I first tried to visit Caltabellotta in 1993. I was staying in Sciacca, and thought I'd have time to drive up and back before dark. Wrong! The murky November light began to fade as my Cinquecento struggled upwards round the hairpins. The ascent was too frightening and I turned back.
The second visit, with Juliet in 2008, was more successful - a fine May morning, in a sturdier car - and by then plenty more experience of narrow mountain roads. Once you've ever had to drive four times in one day along the ledge which passes for a road between Castle Bruce and Petite Soufrière on the Atlantic coast of Dominica, you don't scare so easily! We drove between verges rioting with the varied colours of spring wild flowers, with rapidly expanding view back to Sciacca and the African Sea. We explored the village on foot, before driving on towards Bisacquino, through the rock tunnel at the top of the mountain behind the village. We picknicked just beyond, until our feast was rudely disturbed by a herd of cattle crashing through the bushes.
Somewhere in the vicinity must have been Kamikos (Camicus), the capital of king Kokalos (Cocalus), where, according to the myths, king Minos of Cnossos met his deserved though highly unpleasant end - at the hands of Kokalus's daughters. ("They boiled him?" asks the canine narrator in Jim Henson's delightful short film about the Daedalus myth. See it on YouTube. ) Minos was pursuing Daedalus, who'd escaped from the Cretan Labyrinth on improvised wings, and reprtedly landed nearby. Minos cunningly offered a reward to anyone who could thread a legth of yarn through a spiral shell (a whelk?). The plan was that olny Daedalus would be capable of such a feat - and then Minos would nab him. Daedalus, who was indeed staying with Kokalos, showed his daughters how to attach the yarn to an ant, make a hole in one end of the shell, and induce the ant to navigate the spirals encouraged by a blob of honey at the other end! Kokalos claimed the reward - and Minos demanded that Daedalus be handed over. The daughters were loyal to Daedalus, though - and with their friend's help, created a pipe wich introduced the boiling water (oil?) into Minos' bath.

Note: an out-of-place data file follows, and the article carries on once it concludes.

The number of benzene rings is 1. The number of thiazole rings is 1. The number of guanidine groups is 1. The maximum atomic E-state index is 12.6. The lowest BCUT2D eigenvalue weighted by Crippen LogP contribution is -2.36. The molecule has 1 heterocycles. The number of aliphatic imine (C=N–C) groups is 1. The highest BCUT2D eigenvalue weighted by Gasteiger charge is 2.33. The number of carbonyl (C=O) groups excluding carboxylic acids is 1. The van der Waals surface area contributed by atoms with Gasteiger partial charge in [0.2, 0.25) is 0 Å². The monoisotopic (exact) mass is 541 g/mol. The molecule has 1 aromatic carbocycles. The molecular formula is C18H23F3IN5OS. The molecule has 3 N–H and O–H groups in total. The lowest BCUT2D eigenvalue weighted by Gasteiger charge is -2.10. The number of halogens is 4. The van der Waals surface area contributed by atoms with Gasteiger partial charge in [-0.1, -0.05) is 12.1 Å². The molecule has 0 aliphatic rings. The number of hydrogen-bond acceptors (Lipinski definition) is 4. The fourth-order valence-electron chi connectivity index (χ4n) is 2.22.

Various strands of the tale are mentioned by different ancient authors (Herodotus, Diodorus, Hyginus, Ovid), but all claims to have identified the site of "Kamikos" are guesses - encouraged by the tourist industry no doubt. But if a search for Kokalus' palace takes you to Caltabellotta - or St Angelo Muxaro - the journey is well worthwhile for its own sake - and for the staggering views available.
A wander round will show you the eponymous castle (calta from the Arabic for castle), and stone staircase may lead you to the tiny Chiesa di Sta Maria della Pietà, apparently hewn from the rock.
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